These notes were contributed by members of the GradeSaver community.
We are thankful of their contributions and encourage you to make your own.
Written by kyle keenan
Setting and Context
London/America, Turn of the Century
Narrator and Point of View
First person, Watson/Third Person, in reference from a manuscript
Tone and Mood
Suspenseful, mysterious, dark
Protagonist and Antagonist
Sherlock Holmes is the protagonist, and Moriarty, Boss McGinty, and the Scowrers are the antagonists.
This novel, which contains a "story within a story" has two major conflicts; the overriding conflict being the solution of the mystery, and the overthrow of the Scowrers being the conflict of the "story within a story".
The climax of this novel is the scene in which McMurdo is revealed to be Birdy Edwards, and the Scowrers are captured.
Douglas' delirious reference to "Bodymaster McGinty" and "the Valley of Fear" foreshadow the attempt on his life, and the unveiling of the mystery of the Scowrers.
When speaking of Brother Morris' cowardice, and perhaps treachery, Bodymaster McGinty states he will no doubt have to be "taught a lesson." This understatement signifies that some great calamity with soon befall Morris, possibly even death.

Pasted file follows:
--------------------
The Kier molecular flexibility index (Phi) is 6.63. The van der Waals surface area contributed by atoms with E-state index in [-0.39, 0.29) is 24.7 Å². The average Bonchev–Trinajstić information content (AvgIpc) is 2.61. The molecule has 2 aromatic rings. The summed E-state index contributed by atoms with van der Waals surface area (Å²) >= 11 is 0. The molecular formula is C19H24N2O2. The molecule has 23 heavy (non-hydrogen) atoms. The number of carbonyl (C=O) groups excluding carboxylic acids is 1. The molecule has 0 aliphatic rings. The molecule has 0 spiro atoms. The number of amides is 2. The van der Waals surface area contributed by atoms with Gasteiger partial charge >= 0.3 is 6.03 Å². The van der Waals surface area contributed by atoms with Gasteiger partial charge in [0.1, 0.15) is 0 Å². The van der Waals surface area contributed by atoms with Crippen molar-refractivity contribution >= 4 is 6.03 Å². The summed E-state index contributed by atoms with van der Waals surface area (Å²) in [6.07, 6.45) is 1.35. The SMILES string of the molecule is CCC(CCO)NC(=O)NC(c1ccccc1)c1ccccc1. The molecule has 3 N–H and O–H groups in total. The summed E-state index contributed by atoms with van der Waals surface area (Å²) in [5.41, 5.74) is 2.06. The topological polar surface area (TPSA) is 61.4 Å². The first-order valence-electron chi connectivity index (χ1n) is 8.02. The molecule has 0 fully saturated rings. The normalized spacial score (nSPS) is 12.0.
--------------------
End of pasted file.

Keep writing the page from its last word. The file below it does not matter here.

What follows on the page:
Vermissa Valley, or "the Valley of Fear" can be seen as a biblical allusion to either death or oppression, take for example the reference in Psalm 23 to the "shadow of the valley of death." Also, McGinty can be seen as a Devil-like character, with evil minions beneath him. Refer to Mrs. Douglas' question of "whose body McGinty was master of?" to Douglas' reply, "Never of mine, thank God."
The description of Vermissa Valley depicts it as a gloomy, foreboding district, sparsely wooded, and overhung with black smog. Doyle uses this imagery to symbolize the oppression of the Scowrers.
The Scowrers are a gang of ruthless, merciless assassins who enjoy their work and make a living oppressing the inhabitants of Vermissa Valley. Yet when a sad song is sung, they are moved to tears. This paradox of their natures serves to show how warped the Scowrers have become.
Inspector MacDonald says that Moriarty's hand on his shoulder was "like a father's blessing." This ironic and inaccurate parallel reveals the ability Moriarty has to deceive the public, and even the police force, of his true nature.
Metonymy and Synecdoche
The "Valley of Fear" is a metonymy for "Vermissa Valley." Douglas never mentions the name "Vermissa", only its symbolic counterpart. Similarly, "Boss McGinty" works as synecdoche for the Scowrers as a whole. When the novel speaks of the inhabitants of Vermissa fearing McGinty, they really live in fear of the Scowrers.
In the description of McGinty, we learn that his eyes are "cold and merciless". The description of Vermissa Valley itself as a "Valley of Fear" personifies it as not a banal geographical region, but a fortress of terror.
This section is currently locked
Someone from the community is currently working feverishly to complete this section of the study guide. Don’t worry, it shouldn’t be long.
The Valley of Fear Questions and Answers
The Question and Answer section for The Valley of Fear is a great
resource to ask questions, find answers, and discuss the novel.